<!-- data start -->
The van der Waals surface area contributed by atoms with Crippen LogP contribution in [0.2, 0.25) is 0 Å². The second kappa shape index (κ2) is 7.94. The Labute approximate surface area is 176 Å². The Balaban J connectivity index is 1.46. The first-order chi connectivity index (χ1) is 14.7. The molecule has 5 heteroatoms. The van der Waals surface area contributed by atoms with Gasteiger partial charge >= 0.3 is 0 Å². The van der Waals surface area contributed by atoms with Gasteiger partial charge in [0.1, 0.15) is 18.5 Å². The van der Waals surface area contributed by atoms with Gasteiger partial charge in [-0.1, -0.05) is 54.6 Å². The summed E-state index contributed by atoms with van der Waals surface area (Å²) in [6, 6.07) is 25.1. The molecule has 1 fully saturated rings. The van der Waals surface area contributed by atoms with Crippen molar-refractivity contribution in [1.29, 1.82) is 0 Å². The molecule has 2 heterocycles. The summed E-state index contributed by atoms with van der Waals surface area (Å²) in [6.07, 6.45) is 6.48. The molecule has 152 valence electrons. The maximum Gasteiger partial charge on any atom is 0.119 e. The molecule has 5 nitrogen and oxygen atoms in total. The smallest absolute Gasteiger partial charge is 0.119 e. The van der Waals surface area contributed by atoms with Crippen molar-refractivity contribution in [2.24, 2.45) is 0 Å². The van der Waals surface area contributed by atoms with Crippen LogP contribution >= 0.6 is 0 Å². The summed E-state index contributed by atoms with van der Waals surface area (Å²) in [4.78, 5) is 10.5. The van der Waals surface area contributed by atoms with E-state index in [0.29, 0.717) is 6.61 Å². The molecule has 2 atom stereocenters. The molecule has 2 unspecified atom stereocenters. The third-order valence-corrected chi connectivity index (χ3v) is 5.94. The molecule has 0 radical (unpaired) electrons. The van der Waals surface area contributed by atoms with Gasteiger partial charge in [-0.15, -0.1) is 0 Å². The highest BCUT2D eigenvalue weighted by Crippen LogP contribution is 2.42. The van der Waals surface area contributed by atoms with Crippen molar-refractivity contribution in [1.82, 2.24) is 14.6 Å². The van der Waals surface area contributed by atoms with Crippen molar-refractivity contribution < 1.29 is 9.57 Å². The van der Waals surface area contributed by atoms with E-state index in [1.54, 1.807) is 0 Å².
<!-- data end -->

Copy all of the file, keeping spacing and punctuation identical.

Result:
The van der Waals surface area contributed by atoms with Crippen LogP contribution in [0.2, 0.25) is 0 Å². The second kappa shape index (κ2) is 7.94. The Labute approximate surface area is 176 Å². The Balaban J connectivity index is 1.46. The first-order chi connectivity index (χ1) is 14.7. The molecule has 5 heteroatoms. The van der Waals surface area contributed by atoms with Gasteiger partial charge >= 0.3 is 0 Å². The van der Waals surface area contributed by atoms with Gasteiger partial charge in [0.1, 0.15) is 18.5 Å². The van der Waals surface area contributed by atoms with Gasteiger partial charge in [-0.1, -0.05) is 54.6 Å². The summed E-state index contributed by atoms with van der Waals surface area (Å²) in [6, 6.07) is 25.1. The molecule has 1 fully saturated rings. The van der Waals surface area contributed by atoms with Crippen molar-refractivity contribution in [1.29, 1.82) is 0 Å². The molecule has 2 heterocycles. The summed E-state index contributed by atoms with van der Waals surface area (Å²) in [6.07, 6.45) is 6.48. The molecule has 152 valence electrons. The maximum Gasteiger partial charge on any atom is 0.119 e. The molecule has 5 nitrogen and oxygen atoms in total. The smallest absolute Gasteiger partial charge is 0.119 e. The van der Waals surface area contributed by atoms with Crippen molar-refractivity contribution in [2.24, 2.45) is 0 Å². The van der Waals surface area contributed by atoms with Crippen LogP contribution >= 0.6 is 0 Å². The summed E-state index contributed by atoms with van der Waals surface area (Å²) in [4.78, 5) is 10.5. The van der Waals surface area contributed by atoms with E-state index in [0.29, 0.717) is 6.61 Å². The molecule has 2 atom stereocenters. The molecule has 2 unspecified atom stereocenters. The third-order valence-corrected chi connectivity index (χ3v) is 5.94. The molecule has 0 radical (unpaired) electrons. The van der Waals surface area contributed by atoms with Gasteiger partial charge in [-0.15, -0.1) is 0 Å². The highest BCUT2D eigenvalue weighted by Crippen LogP contribution is 2.42. The van der Waals surface area contributed by atoms with Crippen molar-refractivity contribution in [1.82, 2.24) is 14.6 Å². The van der Waals surface area contributed by atoms with Crippen molar-refractivity contribution < 1.29 is 9.57 Å². The van der Waals surface area contributed by atoms with E-state index in [1.54, 1.807) is 0 Å².